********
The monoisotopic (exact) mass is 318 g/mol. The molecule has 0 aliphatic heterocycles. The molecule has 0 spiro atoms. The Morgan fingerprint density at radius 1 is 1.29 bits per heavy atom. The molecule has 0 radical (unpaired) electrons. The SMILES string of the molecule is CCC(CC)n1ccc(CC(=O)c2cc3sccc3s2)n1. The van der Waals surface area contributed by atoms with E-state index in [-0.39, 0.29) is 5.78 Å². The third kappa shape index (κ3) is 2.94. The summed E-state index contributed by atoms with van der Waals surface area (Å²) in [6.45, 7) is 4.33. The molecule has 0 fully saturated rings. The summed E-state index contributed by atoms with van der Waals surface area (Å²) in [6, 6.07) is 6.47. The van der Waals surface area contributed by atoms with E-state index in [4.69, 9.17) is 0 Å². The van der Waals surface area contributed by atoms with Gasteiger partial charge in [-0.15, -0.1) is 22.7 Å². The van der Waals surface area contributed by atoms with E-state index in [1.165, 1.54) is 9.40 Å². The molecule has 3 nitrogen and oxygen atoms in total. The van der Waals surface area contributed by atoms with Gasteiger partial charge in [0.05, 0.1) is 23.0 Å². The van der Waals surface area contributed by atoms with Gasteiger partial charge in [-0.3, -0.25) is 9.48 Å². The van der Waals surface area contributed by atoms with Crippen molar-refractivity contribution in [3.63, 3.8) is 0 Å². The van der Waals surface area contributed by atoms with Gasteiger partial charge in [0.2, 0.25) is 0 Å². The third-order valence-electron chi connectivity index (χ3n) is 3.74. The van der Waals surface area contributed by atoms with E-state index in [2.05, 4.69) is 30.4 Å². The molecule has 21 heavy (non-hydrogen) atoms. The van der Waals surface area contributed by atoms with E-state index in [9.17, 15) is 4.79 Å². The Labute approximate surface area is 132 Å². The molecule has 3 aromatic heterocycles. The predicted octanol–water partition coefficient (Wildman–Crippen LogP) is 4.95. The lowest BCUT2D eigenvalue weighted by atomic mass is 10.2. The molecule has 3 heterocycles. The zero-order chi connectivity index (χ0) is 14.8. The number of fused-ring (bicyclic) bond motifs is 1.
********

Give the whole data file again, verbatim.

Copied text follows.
The monoisotopic (exact) mass is 318 g/mol. The molecule has 0 aliphatic heterocycles. The molecule has 0 spiro atoms. The Morgan fingerprint density at radius 1 is 1.29 bits per heavy atom. The molecule has 0 radical (unpaired) electrons. The SMILES string of the molecule is CCC(CC)n1ccc(CC(=O)c2cc3sccc3s2)n1. The van der Waals surface area contributed by atoms with E-state index in [-0.39, 0.29) is 5.78 Å². The third kappa shape index (κ3) is 2.94. The summed E-state index contributed by atoms with van der Waals surface area (Å²) in [6.45, 7) is 4.33. The molecule has 0 fully saturated rings. The summed E-state index contributed by atoms with van der Waals surface area (Å²) in [6, 6.07) is 6.47. The van der Waals surface area contributed by atoms with E-state index in [4.69, 9.17) is 0 Å². The van der Waals surface area contributed by atoms with Gasteiger partial charge in [-0.15, -0.1) is 22.7 Å². The van der Waals surface area contributed by atoms with E-state index in [1.165, 1.54) is 9.40 Å². The molecule has 3 nitrogen and oxygen atoms in total. The van der Waals surface area contributed by atoms with Gasteiger partial charge in [0.05, 0.1) is 23.0 Å². The van der Waals surface area contributed by atoms with Gasteiger partial charge in [-0.3, -0.25) is 9.48 Å². The van der Waals surface area contributed by atoms with Crippen molar-refractivity contribution in [3.63, 3.8) is 0 Å². The van der Waals surface area contributed by atoms with Gasteiger partial charge in [0.2, 0.25) is 0 Å². The third-order valence-electron chi connectivity index (χ3n) is 3.74. The van der Waals surface area contributed by atoms with E-state index in [2.05, 4.69) is 30.4 Å². The molecule has 21 heavy (non-hydrogen) atoms. The van der Waals surface area contributed by atoms with E-state index in [9.17, 15) is 4.79 Å². The Labute approximate surface area is 132 Å². The molecule has 3 aromatic heterocycles. The predicted octanol–water partition coefficient (Wildman–Crippen LogP) is 4.95. The lowest BCUT2D eigenvalue weighted by atomic mass is 10.2. The molecule has 3 heterocycles. The zero-order chi connectivity index (χ0) is 14.8. The number of fused-ring (bicyclic) bond motifs is 1.